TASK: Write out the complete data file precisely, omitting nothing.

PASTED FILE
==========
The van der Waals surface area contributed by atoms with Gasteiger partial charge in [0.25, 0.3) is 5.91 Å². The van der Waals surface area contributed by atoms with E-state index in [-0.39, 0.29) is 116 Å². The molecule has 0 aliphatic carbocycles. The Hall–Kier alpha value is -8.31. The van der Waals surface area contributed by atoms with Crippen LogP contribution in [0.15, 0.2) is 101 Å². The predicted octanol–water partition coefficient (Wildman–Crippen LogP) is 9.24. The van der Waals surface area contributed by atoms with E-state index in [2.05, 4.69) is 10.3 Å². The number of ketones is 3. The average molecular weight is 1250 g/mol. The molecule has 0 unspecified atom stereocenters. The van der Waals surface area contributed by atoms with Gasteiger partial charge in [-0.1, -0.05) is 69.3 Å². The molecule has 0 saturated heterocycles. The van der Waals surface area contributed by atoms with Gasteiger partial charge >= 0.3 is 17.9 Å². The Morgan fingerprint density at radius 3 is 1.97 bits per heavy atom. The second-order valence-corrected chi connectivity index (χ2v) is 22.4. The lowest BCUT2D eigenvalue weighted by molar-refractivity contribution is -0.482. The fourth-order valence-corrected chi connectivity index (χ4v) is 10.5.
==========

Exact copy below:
The van der Waals surface area contributed by atoms with Gasteiger partial charge in [0.25, 0.3) is 5.91 Å². The van der Waals surface area contributed by atoms with E-state index in [-0.39, 0.29) is 116 Å². The molecule has 0 aliphatic carbocycles. The Hall–Kier alpha value is -8.31. The van der Waals surface area contributed by atoms with Crippen LogP contribution in [0.15, 0.2) is 101 Å². The predicted octanol–water partition coefficient (Wildman–Crippen LogP) is 9.24. The van der Waals surface area contributed by atoms with E-state index in [2.05, 4.69) is 10.3 Å². The number of ketones is 3. The average molecular weight is 1250 g/mol. The molecule has 0 unspecified atom stereocenters. The van der Waals surface area contributed by atoms with Gasteiger partial charge in [-0.1, -0.05) is 69.3 Å². The molecule has 0 saturated heterocycles. The van der Waals surface area contributed by atoms with Gasteiger partial charge >= 0.3 is 17.9 Å². The Morgan fingerprint density at radius 3 is 1.97 bits per heavy atom. The second-order valence-corrected chi connectivity index (χ2v) is 22.4. The lowest BCUT2D eigenvalue weighted by molar-refractivity contribution is -0.482. The fourth-order valence-corrected chi connectivity index (χ4v) is 10.5.